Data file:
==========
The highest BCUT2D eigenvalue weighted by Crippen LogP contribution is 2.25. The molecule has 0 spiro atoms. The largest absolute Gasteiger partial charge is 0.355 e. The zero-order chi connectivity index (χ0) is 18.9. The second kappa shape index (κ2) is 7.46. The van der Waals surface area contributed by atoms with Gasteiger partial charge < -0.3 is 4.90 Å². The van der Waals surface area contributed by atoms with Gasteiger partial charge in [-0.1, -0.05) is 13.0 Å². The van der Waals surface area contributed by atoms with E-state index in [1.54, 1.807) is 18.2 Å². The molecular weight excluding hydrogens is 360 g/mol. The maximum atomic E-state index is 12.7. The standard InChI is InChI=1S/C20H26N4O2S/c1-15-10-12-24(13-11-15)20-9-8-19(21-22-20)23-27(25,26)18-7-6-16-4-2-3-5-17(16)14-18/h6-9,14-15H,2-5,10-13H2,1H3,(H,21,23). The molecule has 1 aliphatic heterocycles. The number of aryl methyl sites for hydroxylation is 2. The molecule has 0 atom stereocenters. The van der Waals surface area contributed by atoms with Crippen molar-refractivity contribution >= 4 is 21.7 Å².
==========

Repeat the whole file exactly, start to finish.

The highest BCUT2D eigenvalue weighted by Crippen LogP contribution is 2.25. The molecule has 0 spiro atoms. The largest absolute Gasteiger partial charge is 0.355 e. The zero-order chi connectivity index (χ0) is 18.9. The second kappa shape index (κ2) is 7.46. The van der Waals surface area contributed by atoms with Gasteiger partial charge < -0.3 is 4.90 Å². The van der Waals surface area contributed by atoms with Gasteiger partial charge in [-0.1, -0.05) is 13.0 Å². The van der Waals surface area contributed by atoms with E-state index in [1.54, 1.807) is 18.2 Å². The molecular weight excluding hydrogens is 360 g/mol. The maximum atomic E-state index is 12.7. The standard InChI is InChI=1S/C20H26N4O2S/c1-15-10-12-24(13-11-15)20-9-8-19(21-22-20)23-27(25,26)18-7-6-16-4-2-3-5-17(16)14-18/h6-9,14-15H,2-5,10-13H2,1H3,(H,21,23). The molecule has 1 aliphatic heterocycles. The number of aryl methyl sites for hydroxylation is 2. The molecule has 0 atom stereocenters. The van der Waals surface area contributed by atoms with Crippen molar-refractivity contribution >= 4 is 21.7 Å².